3 things we’ve learned about digital ads as FWIW turns three…
Also inside: In #NJGov, Republican outspends Democrat online by 10 to 1
This week marks three years of the FWIW newsletter 😱🍾.
After nearly 150 issues(!), we’ve learned enormous amounts about how campaigns are fought and won online. We’ve watched campaigns rise and fall, seen social media ad bans come and go, and witnessed Mike Bloomberg light a billion dollars on fire. In this week’s FWIW, we’ll break down digital ad spending for the week, and then share three things we’ve learned about political digital ads over the years.
By the numbers
Here were the top 10 political ad spenders on Facebook & Instagram last week:
With online marketing integral to their business models, three right-wing media outlets - PragerU, NewsMax, and The Daily Wire - outspent nearly every other political advertiser on Facebook ads last week. These companies rely heavily on Facebook’s ads platform to acquire potential new customers for their paid partners or convert online followers into paying subscribers. In doing so, they can have political impacts. For example, the Daily Wire is running this ad targeting Virginians, just 11 days out from that state’s competitive elections:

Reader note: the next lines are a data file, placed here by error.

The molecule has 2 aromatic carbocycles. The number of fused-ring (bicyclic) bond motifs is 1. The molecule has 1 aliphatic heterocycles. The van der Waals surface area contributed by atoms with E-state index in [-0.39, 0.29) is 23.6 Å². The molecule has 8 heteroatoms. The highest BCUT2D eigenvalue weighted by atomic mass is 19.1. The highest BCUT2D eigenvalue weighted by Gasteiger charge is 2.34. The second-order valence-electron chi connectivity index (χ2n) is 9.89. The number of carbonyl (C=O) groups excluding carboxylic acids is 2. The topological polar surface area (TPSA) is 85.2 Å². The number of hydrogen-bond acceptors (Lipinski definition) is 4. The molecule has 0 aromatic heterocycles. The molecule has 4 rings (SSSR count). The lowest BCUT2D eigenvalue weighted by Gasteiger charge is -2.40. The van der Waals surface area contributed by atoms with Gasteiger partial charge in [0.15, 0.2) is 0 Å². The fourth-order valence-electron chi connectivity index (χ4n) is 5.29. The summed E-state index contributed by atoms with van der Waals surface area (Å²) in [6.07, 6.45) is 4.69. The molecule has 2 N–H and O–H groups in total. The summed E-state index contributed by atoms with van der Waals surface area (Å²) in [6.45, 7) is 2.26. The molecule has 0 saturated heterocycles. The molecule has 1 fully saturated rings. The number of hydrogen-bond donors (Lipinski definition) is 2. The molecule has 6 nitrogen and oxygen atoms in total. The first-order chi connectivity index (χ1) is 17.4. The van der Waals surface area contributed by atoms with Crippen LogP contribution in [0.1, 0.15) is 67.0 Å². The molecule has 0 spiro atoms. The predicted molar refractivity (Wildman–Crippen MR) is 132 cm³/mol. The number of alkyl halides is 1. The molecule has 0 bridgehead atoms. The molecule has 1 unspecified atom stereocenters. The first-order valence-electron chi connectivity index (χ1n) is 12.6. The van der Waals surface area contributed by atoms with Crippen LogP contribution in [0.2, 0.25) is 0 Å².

Speaking of Virginia, you should read yesterday’s issue of FWIW Virginia to get the latest rundown of the online race for control of the Commonwealth.
Meanwhile, these were the top political ad spenders on Google platforms last week, including YouTube:
Week after week, New Jersey Republican gubernatorial hopeful Jack Ciattarelli continues to flood YouTube with campaign ads - consistently landing in the top 10 spenders nationwide. While most political watchers dismiss his chances to unseat Gov. Phil Murphy, a poll out this week saw Murphy’s lead shrink to single digits.
At face value, the digital spending deficit in #NJGov is astounding: Ciattarelli has spent $831,200 on Google ads to Murphy’s $20,200. On Facebook over the past 90 days, Ciattarelli spent $292,235 to Murphy’s $81,922. 👀 We know Facebook and Google aren’t everything, but that gap sure is something.
One new advertiser we spotted on Google platforms last week was Save Our Healthcare, Inc. The group is running Halloween-themed ads attacking centrist Senate Democrats over plans in Congress to lower drug prices.